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|All Health and Nutrition Bites|
Being overweight decreases positive effects of high-fiber diet
Back in January I wrote about C-reactive protein (CRP), a blood marker of inflammation, which is related to chronic diseases like heart disease, diabetes, and cancer (Overweight? Here's another reason to lose the excess, 1/12/07). Several other studies have suggested that one way to control the levels of CRP in the bloodstream is diet, particularly a high-fiber diet.
Sometimes It's Just That Simple
Researchers from the Centers for Disease Control worked with scientists at the German Institute of Human Nutrition on a study that included over 23,000 men and women between the ages of 35 and 65 (Arch Intern Med 2009;169(15):1355-1362). At the start of the study, each person received a score of 1 or 0 (yes or no) on four positive health factors....
Healthy parents, healthy kids
Experts in pediatrics have identified four important activity and dietary recommendations for children's health. They are: Total fat intake of less than 30% of caloric intake per day; 60 minutes per day of moderate to vigorous physical activity; watching television (including video games and the like) for less than two hours per day; and eating at least five servings per day of fruits and vegetables.
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Most studies that I've reported on here in my Health and Nutrition Bites are focused on the risks of negative health factors such as being overweight or obese, having a high Waist to Hip ratio, being inactive or smoking. Those studies tell you that having those risk factors mean you're more likely to become seriously ill or die and give you all sorts of percentages – 40% more likely to have a heart attack or 30% more likely to die of all causes and so on and so on and so on.
But what about the reverse? If you don't smoke, get enough exercise, and maintain a healthy weight are you actually less likely to get sick or die?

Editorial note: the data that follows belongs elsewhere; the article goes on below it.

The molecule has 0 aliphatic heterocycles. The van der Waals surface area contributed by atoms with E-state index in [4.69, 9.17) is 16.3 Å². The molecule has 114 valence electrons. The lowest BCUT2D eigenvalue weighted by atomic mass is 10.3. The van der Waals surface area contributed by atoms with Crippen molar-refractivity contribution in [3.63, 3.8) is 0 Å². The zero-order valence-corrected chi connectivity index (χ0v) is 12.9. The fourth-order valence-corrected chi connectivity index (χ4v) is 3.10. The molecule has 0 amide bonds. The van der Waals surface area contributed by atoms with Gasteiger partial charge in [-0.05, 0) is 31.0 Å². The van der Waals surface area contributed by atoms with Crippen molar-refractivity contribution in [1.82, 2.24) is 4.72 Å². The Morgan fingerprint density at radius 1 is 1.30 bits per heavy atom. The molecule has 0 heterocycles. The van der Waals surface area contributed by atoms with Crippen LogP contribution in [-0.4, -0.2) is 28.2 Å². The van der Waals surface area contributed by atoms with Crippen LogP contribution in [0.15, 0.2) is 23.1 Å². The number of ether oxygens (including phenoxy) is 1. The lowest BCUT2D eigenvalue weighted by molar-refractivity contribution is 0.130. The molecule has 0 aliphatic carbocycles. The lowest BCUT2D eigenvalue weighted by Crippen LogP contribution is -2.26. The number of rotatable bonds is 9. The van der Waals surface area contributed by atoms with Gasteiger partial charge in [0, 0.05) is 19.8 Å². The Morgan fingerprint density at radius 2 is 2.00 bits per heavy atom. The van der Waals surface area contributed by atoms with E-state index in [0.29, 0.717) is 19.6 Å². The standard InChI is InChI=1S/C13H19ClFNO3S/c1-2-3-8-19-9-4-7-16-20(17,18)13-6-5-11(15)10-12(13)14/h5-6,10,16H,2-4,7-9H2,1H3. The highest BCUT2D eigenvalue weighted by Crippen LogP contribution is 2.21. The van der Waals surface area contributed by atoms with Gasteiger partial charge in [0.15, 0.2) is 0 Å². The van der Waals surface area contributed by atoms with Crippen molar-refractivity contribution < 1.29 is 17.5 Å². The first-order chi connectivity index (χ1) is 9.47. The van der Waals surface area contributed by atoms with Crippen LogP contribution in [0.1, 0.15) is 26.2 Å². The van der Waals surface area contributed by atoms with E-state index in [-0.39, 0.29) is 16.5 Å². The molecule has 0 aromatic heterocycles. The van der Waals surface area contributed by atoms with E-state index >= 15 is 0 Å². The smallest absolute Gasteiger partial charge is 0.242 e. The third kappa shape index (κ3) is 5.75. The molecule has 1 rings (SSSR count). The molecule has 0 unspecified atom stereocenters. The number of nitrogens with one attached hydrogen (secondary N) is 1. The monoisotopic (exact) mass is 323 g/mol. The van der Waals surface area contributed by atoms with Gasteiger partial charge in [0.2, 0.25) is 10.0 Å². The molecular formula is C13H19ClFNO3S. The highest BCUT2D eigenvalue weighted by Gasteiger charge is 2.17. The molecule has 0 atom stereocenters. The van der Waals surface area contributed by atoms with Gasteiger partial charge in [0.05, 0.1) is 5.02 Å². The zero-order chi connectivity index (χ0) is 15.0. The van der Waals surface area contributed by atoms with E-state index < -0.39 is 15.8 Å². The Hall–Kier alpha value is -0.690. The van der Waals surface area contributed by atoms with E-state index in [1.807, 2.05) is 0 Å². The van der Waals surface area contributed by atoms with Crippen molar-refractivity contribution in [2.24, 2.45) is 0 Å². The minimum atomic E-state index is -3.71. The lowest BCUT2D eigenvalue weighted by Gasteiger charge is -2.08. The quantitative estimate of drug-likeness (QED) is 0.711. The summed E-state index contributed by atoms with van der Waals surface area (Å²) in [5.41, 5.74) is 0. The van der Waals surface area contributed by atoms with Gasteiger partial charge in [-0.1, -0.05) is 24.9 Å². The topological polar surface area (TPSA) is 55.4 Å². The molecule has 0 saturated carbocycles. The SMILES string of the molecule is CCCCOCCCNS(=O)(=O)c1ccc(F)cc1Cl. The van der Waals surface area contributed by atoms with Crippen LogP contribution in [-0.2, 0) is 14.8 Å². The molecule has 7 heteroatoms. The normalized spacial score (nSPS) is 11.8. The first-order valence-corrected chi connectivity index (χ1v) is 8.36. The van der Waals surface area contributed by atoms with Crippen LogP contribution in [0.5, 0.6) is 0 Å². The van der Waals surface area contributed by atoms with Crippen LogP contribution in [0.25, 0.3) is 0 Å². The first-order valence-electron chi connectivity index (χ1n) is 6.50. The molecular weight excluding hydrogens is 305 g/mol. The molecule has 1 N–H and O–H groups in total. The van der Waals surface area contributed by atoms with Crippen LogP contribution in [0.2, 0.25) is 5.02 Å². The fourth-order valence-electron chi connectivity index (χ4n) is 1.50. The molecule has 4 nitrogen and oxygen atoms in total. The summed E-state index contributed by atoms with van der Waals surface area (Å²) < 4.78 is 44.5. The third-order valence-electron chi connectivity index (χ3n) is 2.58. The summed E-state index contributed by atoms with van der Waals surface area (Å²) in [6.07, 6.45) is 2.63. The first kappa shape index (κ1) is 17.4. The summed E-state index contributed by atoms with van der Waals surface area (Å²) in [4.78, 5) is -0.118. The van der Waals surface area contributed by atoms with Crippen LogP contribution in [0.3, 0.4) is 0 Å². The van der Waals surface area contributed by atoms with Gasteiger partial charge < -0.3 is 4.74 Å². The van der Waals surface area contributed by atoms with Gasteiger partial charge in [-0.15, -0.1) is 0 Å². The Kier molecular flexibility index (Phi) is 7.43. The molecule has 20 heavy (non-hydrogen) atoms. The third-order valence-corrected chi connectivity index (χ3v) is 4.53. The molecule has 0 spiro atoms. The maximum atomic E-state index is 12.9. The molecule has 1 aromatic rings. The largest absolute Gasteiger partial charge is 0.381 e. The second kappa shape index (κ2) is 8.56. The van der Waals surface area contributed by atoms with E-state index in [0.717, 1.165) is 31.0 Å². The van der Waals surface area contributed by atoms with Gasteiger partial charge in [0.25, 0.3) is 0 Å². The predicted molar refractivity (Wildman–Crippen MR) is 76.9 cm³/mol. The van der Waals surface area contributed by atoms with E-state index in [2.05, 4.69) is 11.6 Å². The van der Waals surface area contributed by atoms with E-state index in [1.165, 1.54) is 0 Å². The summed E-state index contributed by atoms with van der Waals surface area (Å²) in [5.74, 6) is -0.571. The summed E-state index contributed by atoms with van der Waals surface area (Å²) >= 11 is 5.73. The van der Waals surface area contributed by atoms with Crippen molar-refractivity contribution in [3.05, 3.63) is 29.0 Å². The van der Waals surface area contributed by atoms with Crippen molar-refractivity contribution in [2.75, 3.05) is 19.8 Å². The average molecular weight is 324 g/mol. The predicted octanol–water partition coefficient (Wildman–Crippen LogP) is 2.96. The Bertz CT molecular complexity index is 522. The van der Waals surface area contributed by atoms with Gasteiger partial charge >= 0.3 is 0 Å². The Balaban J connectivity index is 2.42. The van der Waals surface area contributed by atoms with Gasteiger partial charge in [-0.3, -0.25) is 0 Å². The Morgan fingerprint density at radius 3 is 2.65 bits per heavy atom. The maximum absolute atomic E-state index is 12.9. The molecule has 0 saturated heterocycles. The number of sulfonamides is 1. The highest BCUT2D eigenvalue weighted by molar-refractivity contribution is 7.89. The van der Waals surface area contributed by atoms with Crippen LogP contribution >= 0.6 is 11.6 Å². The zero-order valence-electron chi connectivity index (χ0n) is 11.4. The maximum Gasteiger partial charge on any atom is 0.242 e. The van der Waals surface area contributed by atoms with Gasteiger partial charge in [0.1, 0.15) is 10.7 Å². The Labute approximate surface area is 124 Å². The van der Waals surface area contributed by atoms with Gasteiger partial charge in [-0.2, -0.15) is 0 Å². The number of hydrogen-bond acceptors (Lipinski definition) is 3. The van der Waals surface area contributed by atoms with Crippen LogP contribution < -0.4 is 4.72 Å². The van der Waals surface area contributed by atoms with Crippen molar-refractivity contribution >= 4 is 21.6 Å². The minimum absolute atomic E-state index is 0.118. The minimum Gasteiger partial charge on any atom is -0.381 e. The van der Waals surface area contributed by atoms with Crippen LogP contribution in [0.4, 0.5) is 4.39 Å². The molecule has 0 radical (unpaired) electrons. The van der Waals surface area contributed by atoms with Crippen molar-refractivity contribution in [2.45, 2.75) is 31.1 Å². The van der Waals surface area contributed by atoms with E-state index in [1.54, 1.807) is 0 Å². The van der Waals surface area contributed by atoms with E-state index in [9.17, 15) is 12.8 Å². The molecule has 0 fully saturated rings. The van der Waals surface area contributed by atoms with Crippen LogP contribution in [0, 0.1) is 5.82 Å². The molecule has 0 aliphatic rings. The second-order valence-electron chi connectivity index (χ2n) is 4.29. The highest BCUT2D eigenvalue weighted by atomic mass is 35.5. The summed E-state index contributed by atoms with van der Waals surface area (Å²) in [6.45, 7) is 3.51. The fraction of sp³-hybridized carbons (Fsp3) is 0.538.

Researchers at Arizona State University and the University of South Carolina made use of data gathered through the Aerobics Center Longitudinal Study (ACLS), which included over 23,000 men between the ages of 30 and 79 and lasted 30 years (Arch Intern Med 2009;169(22):2096-2101). The participants received an initial medical evaluation which included blood pressure and cholesterol levels, height, weight and waist circumference measures, a health and diet history and a treadmill test to evaluate their physical fitness.
The researchers then evaluated each subject for three different positive health measures: not smoking, having a Waist to Hip ratio in the normal range, and being moderately or extremely fit.
Those participants who developed heart disease (including heart attack or the need for a cardiac catheterization) were then compared with those who did not. Not too surprisingly, those who had all three of the positive health measures were 69% less likely to die of all causes when compared to those who had none of the three positive health measures. They were also 59% less likely to have a heart attack or other coronary event and were 77% less likely to die of heart disease. In fact, the researchers estimated that those men who had none of the positive health measures had a shorter life expectancy of between 14 and 16 years.
If you're a former smoker, there's still good news: physical fitness and a normal Waist to Hip ratio still makes you 50% less likely to have a heart attack, 67% less likely to die of heart disease, and 64% less likely to die of all causes than those with none of the three positive health measures.
This study looks at some very broad measures of health: Waist to Hip ratio, physical fitness and smoking status. Note that Body Mass Index, how many servings of vegetables the participants ate or whether they ate fish twice a week were not assessed. You can have a huge impact on your health by quitting smoking, getting some exercise and maintaining a normal Waist to Hip ratio (easiest done by maintaining a normal weight).
First posted: January 27, 2010